Today the Church here and throughout the world commemorates the Nativity of God in Christ, which means, that today Christians remember the astounding revelation that God was born into this world as child. The eternal God, the one, true God, did something that seemed not just unseemly, but impossible for him to do- God, in Christ, accepted a human nature and lived, like all of us, a real, human life.
God’s acceptance of a human nature was not a mere ruse, but like us, God allowed himself to gestate for nine months in the womb of the Blessed Virgin Mary. God was born into the world in the same manner we are all born into this world. God was born into a particular family, in a particular place, on a particular day and at a particular time. As Christians, we testify that the birth of God in the world as a child is not a myth or a legend, but a fact of history, indeed this revelation reveals the meaning and purpose of history itself.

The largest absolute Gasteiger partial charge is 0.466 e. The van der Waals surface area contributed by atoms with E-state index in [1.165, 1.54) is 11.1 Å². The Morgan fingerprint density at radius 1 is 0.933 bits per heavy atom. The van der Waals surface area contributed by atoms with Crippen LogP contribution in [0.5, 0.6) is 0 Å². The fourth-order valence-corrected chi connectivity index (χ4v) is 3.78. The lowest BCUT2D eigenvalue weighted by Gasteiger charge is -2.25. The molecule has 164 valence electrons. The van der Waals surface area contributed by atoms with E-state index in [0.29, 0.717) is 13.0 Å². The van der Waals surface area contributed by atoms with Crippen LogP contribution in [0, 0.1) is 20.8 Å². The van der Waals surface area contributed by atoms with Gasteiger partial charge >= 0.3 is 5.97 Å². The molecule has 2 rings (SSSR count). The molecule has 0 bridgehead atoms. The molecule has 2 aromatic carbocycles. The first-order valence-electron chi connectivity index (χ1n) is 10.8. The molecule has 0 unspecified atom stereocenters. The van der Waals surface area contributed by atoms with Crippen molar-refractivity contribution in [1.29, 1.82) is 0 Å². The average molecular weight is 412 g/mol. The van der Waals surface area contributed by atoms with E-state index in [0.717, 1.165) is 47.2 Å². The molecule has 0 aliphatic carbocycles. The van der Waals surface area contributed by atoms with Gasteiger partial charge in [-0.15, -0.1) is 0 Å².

Jesus Christ is not a symbol or metaphor signifying whom Christians think God is. Jesus Christ is the revelation of God. With the birth of God in Christ into the world, eternity enters into time and infinity dwindles into infancy.
The scriptures proclaimed for Mass this morning all gesture towards the revelation of God born into this world.
From the Prophet Isaiah, perhaps the most eloquent of all the Biblical prophets, he speaks of the purpose for which God has come into the world- to be our king, and to be a king who will set right a world that so often goes so terribly wrong.